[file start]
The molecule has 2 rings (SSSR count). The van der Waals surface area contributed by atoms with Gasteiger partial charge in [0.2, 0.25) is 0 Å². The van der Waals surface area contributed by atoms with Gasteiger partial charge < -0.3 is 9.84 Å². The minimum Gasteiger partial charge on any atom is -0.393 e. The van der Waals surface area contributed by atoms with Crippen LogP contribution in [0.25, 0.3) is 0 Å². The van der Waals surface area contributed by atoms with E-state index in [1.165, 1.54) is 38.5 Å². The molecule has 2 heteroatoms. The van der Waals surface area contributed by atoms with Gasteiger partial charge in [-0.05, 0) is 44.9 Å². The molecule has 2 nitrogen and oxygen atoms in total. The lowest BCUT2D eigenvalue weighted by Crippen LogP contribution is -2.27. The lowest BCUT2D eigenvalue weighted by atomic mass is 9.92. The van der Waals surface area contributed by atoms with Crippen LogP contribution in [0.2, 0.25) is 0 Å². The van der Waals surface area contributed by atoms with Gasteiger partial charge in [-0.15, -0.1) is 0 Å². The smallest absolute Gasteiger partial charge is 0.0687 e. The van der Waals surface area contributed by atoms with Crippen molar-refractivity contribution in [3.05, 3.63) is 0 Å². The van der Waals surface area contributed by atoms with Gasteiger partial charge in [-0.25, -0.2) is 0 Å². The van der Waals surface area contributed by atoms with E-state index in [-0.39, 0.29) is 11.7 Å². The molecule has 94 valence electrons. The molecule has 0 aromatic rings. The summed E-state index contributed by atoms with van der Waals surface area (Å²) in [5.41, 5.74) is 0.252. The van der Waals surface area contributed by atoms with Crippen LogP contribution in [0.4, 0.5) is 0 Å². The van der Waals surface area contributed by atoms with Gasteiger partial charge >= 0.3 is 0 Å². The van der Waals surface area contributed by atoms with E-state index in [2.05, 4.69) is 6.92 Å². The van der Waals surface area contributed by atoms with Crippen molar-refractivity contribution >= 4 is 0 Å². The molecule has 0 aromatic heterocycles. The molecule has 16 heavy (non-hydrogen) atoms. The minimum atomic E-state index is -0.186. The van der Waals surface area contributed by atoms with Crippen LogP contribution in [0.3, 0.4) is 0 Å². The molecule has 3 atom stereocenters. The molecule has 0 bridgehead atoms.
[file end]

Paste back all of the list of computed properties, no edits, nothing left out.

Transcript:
The molecule has 2 rings (SSSR count). The van der Waals surface area contributed by atoms with Gasteiger partial charge in [0.2, 0.25) is 0 Å². The van der Waals surface area contributed by atoms with Gasteiger partial charge < -0.3 is 9.84 Å². The minimum Gasteiger partial charge on any atom is -0.393 e. The van der Waals surface area contributed by atoms with Crippen LogP contribution in [0.25, 0.3) is 0 Å². The van der Waals surface area contributed by atoms with E-state index in [1.165, 1.54) is 38.5 Å². The molecule has 2 heteroatoms. The van der Waals surface area contributed by atoms with Gasteiger partial charge in [-0.05, 0) is 44.9 Å². The molecule has 2 nitrogen and oxygen atoms in total. The lowest BCUT2D eigenvalue weighted by Crippen LogP contribution is -2.27. The lowest BCUT2D eigenvalue weighted by atomic mass is 9.92. The van der Waals surface area contributed by atoms with Crippen LogP contribution in [0.2, 0.25) is 0 Å². The van der Waals surface area contributed by atoms with Gasteiger partial charge in [-0.15, -0.1) is 0 Å². The smallest absolute Gasteiger partial charge is 0.0687 e. The van der Waals surface area contributed by atoms with Crippen molar-refractivity contribution in [3.05, 3.63) is 0 Å². The van der Waals surface area contributed by atoms with Gasteiger partial charge in [-0.25, -0.2) is 0 Å². The van der Waals surface area contributed by atoms with E-state index in [-0.39, 0.29) is 11.7 Å². The molecule has 94 valence electrons. The molecule has 0 aromatic rings. The summed E-state index contributed by atoms with van der Waals surface area (Å²) in [5.41, 5.74) is 0.252. The van der Waals surface area contributed by atoms with Crippen LogP contribution in [0.4, 0.5) is 0 Å². The van der Waals surface area contributed by atoms with Gasteiger partial charge >= 0.3 is 0 Å². The van der Waals surface area contributed by atoms with E-state index in [2.05, 4.69) is 6.92 Å². The van der Waals surface area contributed by atoms with Crippen molar-refractivity contribution >= 4 is 0 Å². The molecule has 0 aromatic heterocycles. The molecule has 16 heavy (non-hydrogen) atoms. The minimum atomic E-state index is -0.186. The van der Waals surface area contributed by atoms with Crippen LogP contribution in [0.3, 0.4) is 0 Å². The molecule has 3 atom stereocenters. The molecule has 0 bridgehead atoms.